Kanye West’s ‘New York Times’ Interview: Our Favorite Fashion Quotes

Kanye West’s “New York Times” portrait.
Photo: Nick Knight/New York Times

If you haven’t already read Jon Caramanica’s interview with the (typically) press-elusive Kanye West for the New York Times, go ahead and put this post on pause, open this link in a new tab, and get caught up. Ye and Jon conduct the several-hour-long conversation over the course of three days, discussing West’s upcoming sixth solo studio album Yeezus and its position in relation to the rest of West’s musical annals. The discourse is candid, unapologetic, and a kind of dream interview for any card-carrying Kanye fan as Yeezy drops bombs like, “Dark Fantasy was my long, backhanded apology,” (I’m sorry, WHAT? Are we to infer that his most critically acclaimed release wasn’t even that true to himself??) and “Yeah, people asked me to change my name for [808s & Heartbreak].” *jaw drops and tongue rolls out of mouth like a Persian rug with cherub imagery*

The interview is a hotbed of quotables like, “Beauty, truth, awesomeness,” and “I am the nucleus,” and dubbing himself, “the Michael Jordan of music,” each of which make us miss more and more when Ye had a blog and was regularly active on Twitter, but it’s the moments when he weaves fashion into their discussion of his music evolution that we’re going MOST bananas over (naturally). Check out our favorites below, and be sure to read the interview in its entirety on NYTimes.com because wowowowow it’s GOOD.

On compromising for My Beautiful Dark Twisted Fantasy:
It’s always going to be 80 percent, at least, what I want to give, and 20 percent fulfilling a perception. If you walk into an old man’s house, they’re not giving nothing. They’re at 100 percent exactly what they want to do. I would hear stories about Steve Jobs and feel like he was at 100 percent exactly what he wanted to do, but I’m sure even a Steve Jobs has compromised. Even a Rick Owens has compromised. You know, even a Kanye West has compromised.

On being influenced by Dead Prez:
Yeah, that’s how I discovered my style. I was just hanging out with them all the time in New York. I would produce for them. You know, I was able to slip past everything with a pink polo, but I am Dead Prez. And now, because I was able to slip past, I have a responsibility at all times.

On the Hurricane Katrina telethon:
Yeah, it was pretty bugged out. When you think about it, I was wearing like, a Juicy Couture men’s polo shirt. We weren’t there, like, ready for war.

On implementing Jay-Z as a kind of buffer for himself on Watch The Throne:
I needed to connect with Jay. … Yeah, even with the kilt on.

On sorting Kim Kardashian’s closet on “Keeping Up With the Kardashians”:
That was from a place of love. It’s hard when people read things in a lot of different ways. You know, the amount of backlash I got from it is when I decided to not be on the show anymore. And it’s not that I have an issue with the show; I just have an issue with the amount of backlash that I get. Because I just see like, an amazing person that I’m in love with that I want to help.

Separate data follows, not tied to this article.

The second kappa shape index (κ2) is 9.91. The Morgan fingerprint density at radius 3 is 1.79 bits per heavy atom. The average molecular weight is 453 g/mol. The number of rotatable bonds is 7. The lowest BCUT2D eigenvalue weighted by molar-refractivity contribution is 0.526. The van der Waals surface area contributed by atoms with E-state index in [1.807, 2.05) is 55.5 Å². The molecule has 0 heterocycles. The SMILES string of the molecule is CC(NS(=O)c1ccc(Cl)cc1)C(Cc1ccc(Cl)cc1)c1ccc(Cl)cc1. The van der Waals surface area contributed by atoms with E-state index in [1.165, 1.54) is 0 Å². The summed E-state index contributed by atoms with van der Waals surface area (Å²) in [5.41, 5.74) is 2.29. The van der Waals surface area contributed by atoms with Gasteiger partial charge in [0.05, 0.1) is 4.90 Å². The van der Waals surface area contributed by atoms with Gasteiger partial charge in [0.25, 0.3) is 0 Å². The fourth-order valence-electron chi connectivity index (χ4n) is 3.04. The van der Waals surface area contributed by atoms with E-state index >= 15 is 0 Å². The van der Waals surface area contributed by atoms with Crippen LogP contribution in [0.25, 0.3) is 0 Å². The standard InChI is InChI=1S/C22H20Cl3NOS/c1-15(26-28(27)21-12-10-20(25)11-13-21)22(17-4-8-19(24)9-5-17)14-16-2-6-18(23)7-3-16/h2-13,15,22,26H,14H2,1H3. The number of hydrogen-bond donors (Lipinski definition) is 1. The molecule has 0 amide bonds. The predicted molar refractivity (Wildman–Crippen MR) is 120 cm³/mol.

On the catalyst for his move away from opulent sound and complicated raps:
You know, this one Corbusier lamp was like, my greatest inspiration.

On his quest for minimalism:
I’m just trying to cut away all the — you know, it’s even like what we talk about with clothing and fashion, that sometimes all that gets in the way. You even see the way I dress now is so super straight.
Does it take you less time to get dressed now than it did five years ago?
Hell, yeah.
You look at your outfits from five or seven years ago, and it’s like —
Yeah, kill self. That’s all I have to say. Kill self.

On taking his projects seriously:
I sat down with a clothing guy that I won’t mention, but hopefully if he reads this article, he knows it’s him and knows that out of respect, I didn’t mention his name: this guy, he questioned me before I left his office:, “If you’ve done this, this, and this, why haven’t you gone further in fashion?” And I say, “I’m learning.” But ultimately, this guy that was talking to me doesn’t make Christmas presents, meaning that nobody was asking for his [stuff] as a Christmas present. If you don’t make Christmas presents, meaning making something that’s so emotionally connected to people, don’t talk to me.

On his status as an influencer of culture:
I think what Kanye West is going to mean is something similar to what Steve Jobs means. I am undoubtedly, you know, Steve of Internet, downtown, fashion, culture. Period. … I’ve been connected to the most culturally important albums of the past four years, the most influential artists of the past ten years. You have like, Steve Jobs, Walt Disney, Henry Ford, Howard Hughes, Nicolas Ghesquière, Anna Wintour, David Stern.

{via New York Times}

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